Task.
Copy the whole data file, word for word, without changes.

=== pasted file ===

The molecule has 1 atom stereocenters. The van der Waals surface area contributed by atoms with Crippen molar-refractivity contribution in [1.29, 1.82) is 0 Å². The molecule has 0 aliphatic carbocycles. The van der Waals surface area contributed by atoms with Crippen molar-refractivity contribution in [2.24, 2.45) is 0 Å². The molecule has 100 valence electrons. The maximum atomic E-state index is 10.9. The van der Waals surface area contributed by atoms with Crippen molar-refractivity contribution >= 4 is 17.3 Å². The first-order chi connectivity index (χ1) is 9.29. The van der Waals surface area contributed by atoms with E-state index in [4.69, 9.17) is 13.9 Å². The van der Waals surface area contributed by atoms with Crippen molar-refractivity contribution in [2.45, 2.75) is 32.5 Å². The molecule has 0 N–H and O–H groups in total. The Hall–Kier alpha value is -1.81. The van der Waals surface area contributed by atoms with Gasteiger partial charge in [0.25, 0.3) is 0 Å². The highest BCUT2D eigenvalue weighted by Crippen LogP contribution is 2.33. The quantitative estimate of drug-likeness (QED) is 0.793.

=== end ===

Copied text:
The molecule has 1 atom stereocenters. The van der Waals surface area contributed by atoms with Crippen molar-refractivity contribution in [1.29, 1.82) is 0 Å². The molecule has 0 aliphatic carbocycles. The van der Waals surface area contributed by atoms with Crippen molar-refractivity contribution in [2.24, 2.45) is 0 Å². The molecule has 100 valence electrons. The maximum atomic E-state index is 10.9. The van der Waals surface area contributed by atoms with Crippen molar-refractivity contribution >= 4 is 17.3 Å². The first-order chi connectivity index (χ1) is 9.29. The van der Waals surface area contributed by atoms with E-state index in [4.69, 9.17) is 13.9 Å². The van der Waals surface area contributed by atoms with Crippen molar-refractivity contribution in [2.45, 2.75) is 32.5 Å². The molecule has 0 N–H and O–H groups in total. The Hall–Kier alpha value is -1.81. The van der Waals surface area contributed by atoms with Gasteiger partial charge in [0.25, 0.3) is 0 Å². The highest BCUT2D eigenvalue weighted by Crippen LogP contribution is 2.33. The quantitative estimate of drug-likeness (QED) is 0.793.